## How to apply and use custom number formatting in Excel

To apply a custom format, select the cells, then right-click and choose Format Cells. In the Number tab, select Custom and type your format into the Type box. Below are a few examples of custom formatting and their results.

Lets break down one of these custom formats, consider the 1st example. In this example we have the format #,##0.00;[Red]-#,##0.00. This instructs Excel to:

• Use a comma as a thousand separator (represented by #,##0.00 in both the 1st and 2nd section of the custom format).
• Show two decimal places (represented by .00 in the 1st and 2nd section in the custom format).
• Show negative numbers in red and preceded by a minus sign (represented by [Red]-#,##0.00 in the 2nd section).

Now lets consider a custom format that utilizes all 4 sections.

``"\$"#,##0.00;[Red]"\$"-#,##0.00;"Zero";"Text: "@``
• The first section "\$"#,##0.00 formats positive numbers as currency with two decimal places. For example, the number 1234.56 will display as \$1,234.56.
• The second section [Red]"\$"-#,##0.00 formats negative numbers in red, shows them as currency, and uses a minus sign. So, -1234.56 will display as a red \$-1,234.56.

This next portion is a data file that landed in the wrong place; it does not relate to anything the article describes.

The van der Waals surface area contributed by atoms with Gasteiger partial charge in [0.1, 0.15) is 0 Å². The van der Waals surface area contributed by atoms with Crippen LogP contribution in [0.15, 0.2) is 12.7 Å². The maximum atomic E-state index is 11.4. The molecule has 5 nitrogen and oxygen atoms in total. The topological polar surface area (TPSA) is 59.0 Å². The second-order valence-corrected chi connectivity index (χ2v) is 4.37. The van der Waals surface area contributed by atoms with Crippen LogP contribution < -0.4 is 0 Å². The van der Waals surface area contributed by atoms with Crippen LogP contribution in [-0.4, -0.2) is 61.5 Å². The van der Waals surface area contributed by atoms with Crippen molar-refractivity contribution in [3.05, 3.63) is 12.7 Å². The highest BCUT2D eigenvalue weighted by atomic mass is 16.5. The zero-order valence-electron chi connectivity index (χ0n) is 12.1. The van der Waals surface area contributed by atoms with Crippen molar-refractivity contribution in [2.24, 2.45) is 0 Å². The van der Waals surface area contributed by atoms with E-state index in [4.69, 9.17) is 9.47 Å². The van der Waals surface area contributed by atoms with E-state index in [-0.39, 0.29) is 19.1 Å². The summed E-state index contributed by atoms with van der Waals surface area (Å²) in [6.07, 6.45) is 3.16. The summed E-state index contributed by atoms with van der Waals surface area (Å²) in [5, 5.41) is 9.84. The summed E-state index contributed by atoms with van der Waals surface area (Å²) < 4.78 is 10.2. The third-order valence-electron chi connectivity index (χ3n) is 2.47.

• The third section simply displays the word "Zero" for any cell with a value of 0
• The fourth section "Text: "@ prefixes any text with "Text: ". For instance, if you type Hello into the cell, it will display as Text: Hello.

By leveraging all sections of custom formatting, you can ensure that your data is displayed consistently and intuitively, no matter its nature.

Excel's custom number formatting feature provides powerful tools to improve data readability and interpretation, giving you the freedom to define your own number formats to better fit your specific requirements. While it may take a bit of practice to master, the benefits of clarity and professionalism in your spreadsheets are significant. It's a tool that proves the saying "It's not just what you say, but how you say it" holds true even in data representation.